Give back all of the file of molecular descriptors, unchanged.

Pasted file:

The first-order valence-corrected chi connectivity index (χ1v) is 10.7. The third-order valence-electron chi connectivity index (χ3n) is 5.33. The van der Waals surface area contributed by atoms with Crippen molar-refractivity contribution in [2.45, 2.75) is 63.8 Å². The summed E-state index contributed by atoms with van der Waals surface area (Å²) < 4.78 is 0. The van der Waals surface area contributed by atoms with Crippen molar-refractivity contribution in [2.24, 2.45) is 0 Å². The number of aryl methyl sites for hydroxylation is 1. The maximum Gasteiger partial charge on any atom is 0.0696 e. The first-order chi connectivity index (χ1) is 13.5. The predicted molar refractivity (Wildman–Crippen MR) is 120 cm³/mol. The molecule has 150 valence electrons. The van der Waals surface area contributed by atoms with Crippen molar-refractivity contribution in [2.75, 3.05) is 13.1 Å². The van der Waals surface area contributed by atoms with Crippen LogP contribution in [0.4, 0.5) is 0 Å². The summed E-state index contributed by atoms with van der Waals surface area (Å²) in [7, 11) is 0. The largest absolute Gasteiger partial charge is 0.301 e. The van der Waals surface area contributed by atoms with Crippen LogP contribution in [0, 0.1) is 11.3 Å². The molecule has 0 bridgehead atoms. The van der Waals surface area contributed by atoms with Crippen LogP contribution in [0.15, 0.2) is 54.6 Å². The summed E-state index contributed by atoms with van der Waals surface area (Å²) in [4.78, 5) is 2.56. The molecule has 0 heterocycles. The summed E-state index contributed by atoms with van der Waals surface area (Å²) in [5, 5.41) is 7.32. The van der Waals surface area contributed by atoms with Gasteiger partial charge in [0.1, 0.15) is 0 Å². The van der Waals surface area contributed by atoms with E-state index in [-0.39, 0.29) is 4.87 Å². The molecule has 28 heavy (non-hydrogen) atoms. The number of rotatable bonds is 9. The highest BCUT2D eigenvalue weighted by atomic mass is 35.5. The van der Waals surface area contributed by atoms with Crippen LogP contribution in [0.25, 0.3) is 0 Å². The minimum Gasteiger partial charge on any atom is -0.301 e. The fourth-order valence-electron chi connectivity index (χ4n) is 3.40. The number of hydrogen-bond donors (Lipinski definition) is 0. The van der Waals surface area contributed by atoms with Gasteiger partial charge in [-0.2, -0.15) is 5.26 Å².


The first-order valence-corrected chi connectivity index (χ1v) is 10.7. The third-order valence-electron chi connectivity index (χ3n) is 5.33. The van der Waals surface area contributed by atoms with Crippen molar-refractivity contribution in [2.45, 2.75) is 63.8 Å². The summed E-state index contributed by atoms with van der Waals surface area (Å²) < 4.78 is 0. The van der Waals surface area contributed by atoms with Crippen molar-refractivity contribution in [2.24, 2.45) is 0 Å². The number of aryl methyl sites for hydroxylation is 1. The maximum Gasteiger partial charge on any atom is 0.0696 e. The first-order chi connectivity index (χ1) is 13.5. The predicted molar refractivity (Wildman–Crippen MR) is 120 cm³/mol. The molecule has 150 valence electrons. The van der Waals surface area contributed by atoms with Crippen molar-refractivity contribution in [2.75, 3.05) is 13.1 Å². The van der Waals surface area contributed by atoms with Crippen LogP contribution in [0.4, 0.5) is 0 Å². The summed E-state index contributed by atoms with van der Waals surface area (Å²) in [7, 11) is 0. The largest absolute Gasteiger partial charge is 0.301 e. The van der Waals surface area contributed by atoms with Crippen LogP contribution in [0, 0.1) is 11.3 Å². The molecule has 0 bridgehead atoms. The van der Waals surface area contributed by atoms with Crippen LogP contribution in [0.15, 0.2) is 54.6 Å². The summed E-state index contributed by atoms with van der Waals surface area (Å²) in [4.78, 5) is 2.56. The molecule has 0 heterocycles. The summed E-state index contributed by atoms with van der Waals surface area (Å²) in [5, 5.41) is 7.32. The van der Waals surface area contributed by atoms with Gasteiger partial charge in [0.1, 0.15) is 0 Å². The van der Waals surface area contributed by atoms with E-state index in [-0.39, 0.29) is 4.87 Å². The molecule has 28 heavy (non-hydrogen) atoms. The number of rotatable bonds is 9. The highest BCUT2D eigenvalue weighted by atomic mass is 35.5. The van der Waals surface area contributed by atoms with Crippen LogP contribution in [0.25, 0.3) is 0 Å². The minimum Gasteiger partial charge on any atom is -0.301 e. The fourth-order valence-electron chi connectivity index (χ4n) is 3.40. The number of hydrogen-bond donors (Lipinski definition) is 0. The van der Waals surface area contributed by atoms with Gasteiger partial charge in [-0.2, -0.15) is 5.26 Å².